Datalog 1 is a declarative logic programming language that is used as the query language for databases such as Datomic and LogicBlox.2 Both relational queries and graph-based queries can be expressed in Datalog, so in one sense it can be seen as a unifying or foundational database language. 3

Finite Model Theory

To mathematicians, both graphs and relations can be viewed as finite models. Finite model theory has been described as “the backbone of database theory”4. When SQL was developed, first-order logic was used as its foundation since it was seen as sufficient for expressing any database query that might ever be needed. Later theoreticians working in finite model theory were better able to understand the limits on the expressivity of first-order logic.

For example, Datalog was shown to be able to express queries involving transitive closure, which cannot be expressed in first-order logic nor in relational algebra, since relational algebra is equivalent to first-order logic.5 This led to the addition of the WITH RECURSIVE clause to SQL-99 in order to support transitive closure queries against relational databases.

Facts and Rules

Below is an example Datalog program.

  
parent(’Isabella’, ’Ella’).
parent(’Ella’, ’Ben’).
parent(’Daniel’, ’Ben’).
sibling(X, Y) :- parent(X, Z), parent(Y, Z), X̸ != Y.
  

The Datalog program above consists of 3 facts and 1 rule.6 A rule has a head and a body (separated by the :- symbol). The body is itself a conjunction of subgoals (separated by commas). The symbols X, Y, and Z are variables, while ‘Isabella’, ‘Ella’, ‘Ben’, and ‘Daniel’ are constants.

In the above program, the facts state that Isabella has a parent named Ella, Ella has a parent named Ben, and Daniel has a parent named Ben. The rule states that if there exist two people (X and Y) who are not the same (X != Y) and who have the same parent (Z), then they are siblings. Thus we can see that Ella and Daniel are siblings.

The initial facts of a Datalog program are often referred to as the extensional database (EDB), while the remaining rules define the intensional database (IDB). When evaluating a Datalog program, we use the extensional database as input to the rules in order to output the intensional database.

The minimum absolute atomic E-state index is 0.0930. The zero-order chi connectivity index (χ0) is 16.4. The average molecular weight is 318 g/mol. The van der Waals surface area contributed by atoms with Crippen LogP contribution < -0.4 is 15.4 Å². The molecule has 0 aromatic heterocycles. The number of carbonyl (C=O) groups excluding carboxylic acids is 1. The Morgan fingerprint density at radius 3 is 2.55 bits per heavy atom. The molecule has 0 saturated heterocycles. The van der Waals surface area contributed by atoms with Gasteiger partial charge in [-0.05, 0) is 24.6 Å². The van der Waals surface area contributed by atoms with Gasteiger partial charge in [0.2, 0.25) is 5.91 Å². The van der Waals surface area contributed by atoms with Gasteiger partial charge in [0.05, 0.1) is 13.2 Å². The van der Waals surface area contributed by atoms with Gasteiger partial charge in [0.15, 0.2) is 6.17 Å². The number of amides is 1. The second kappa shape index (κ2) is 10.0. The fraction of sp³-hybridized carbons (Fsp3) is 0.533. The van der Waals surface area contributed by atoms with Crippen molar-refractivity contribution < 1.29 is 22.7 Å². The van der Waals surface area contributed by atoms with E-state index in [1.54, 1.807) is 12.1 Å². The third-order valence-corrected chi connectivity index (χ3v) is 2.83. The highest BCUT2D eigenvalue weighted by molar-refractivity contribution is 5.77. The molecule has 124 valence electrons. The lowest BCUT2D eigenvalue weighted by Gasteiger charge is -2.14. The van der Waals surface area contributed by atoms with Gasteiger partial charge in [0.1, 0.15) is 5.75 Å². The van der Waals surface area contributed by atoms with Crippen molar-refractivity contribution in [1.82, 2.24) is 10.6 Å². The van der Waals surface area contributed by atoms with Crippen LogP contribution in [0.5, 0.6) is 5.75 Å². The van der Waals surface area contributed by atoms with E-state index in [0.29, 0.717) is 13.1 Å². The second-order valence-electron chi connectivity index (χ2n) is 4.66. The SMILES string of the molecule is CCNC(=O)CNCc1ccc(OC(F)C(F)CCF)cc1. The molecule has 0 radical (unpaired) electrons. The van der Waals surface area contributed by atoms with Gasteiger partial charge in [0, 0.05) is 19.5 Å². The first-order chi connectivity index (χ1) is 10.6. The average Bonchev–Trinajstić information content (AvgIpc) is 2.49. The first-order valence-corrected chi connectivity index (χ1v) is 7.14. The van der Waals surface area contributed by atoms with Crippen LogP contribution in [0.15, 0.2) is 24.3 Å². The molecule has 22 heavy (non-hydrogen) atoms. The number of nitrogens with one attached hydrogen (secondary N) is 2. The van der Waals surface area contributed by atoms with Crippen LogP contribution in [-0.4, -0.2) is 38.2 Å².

Datalog Evaluation

There are several ways to evaluate a Datalog program. One of the more straightforward algorithms is called semi-naive evaluation. In semi-naive evaluation, we use the most recently generated facts (\Delta_\text{old}) to satisfy one subgoal, and all facts F to satisfy the remaining subgoals, which generates a new set of facts (\Delta_\text{new}). These new facts are then used for the next evaluation round, and we continue iteratively until no new facts are derived.7 The algorithm is shown below, where \textbf{EVAL-INCR} is the method of satisfying subgoals just described.

\line(1,0){500} \\  \texttt{// Input: } F \texttt{ (set of Datalog EDB facts),} \\  \texttt{//}\hspace{56pt} R \texttt{ (set of Datalog rules with non-empty body)} \\  \Delta_\text{old} := F \\  \textbf{while } \Delta_\text{old} \neq \emptyset \\  \indent\Delta_\text{new} := \textbf{EVAL-INCR}(R,F,\Delta_\text{old}) \\  \indent F := F \cup \Delta_\text{new} \\  \indent\Delta_\text{old} := \Delta_\text{new} \\  \texttt{output } F \\  \line(1,0){500}

Semi-naive evaluation is essentially how incremental view maintenance is performed in relational databases.

So how might we use Kafka to evaluate Datalog programs? Well, it turns out that researchers have shown how to perform distributed semi-naive evaluation of Datalog programs on Pregel, Google’s framework for large-scale graph processing. Since Kafka Graphs supports Pregel, we can use Kafka Graphs to evaluate Datalog programs as well.

Datalog on Pregel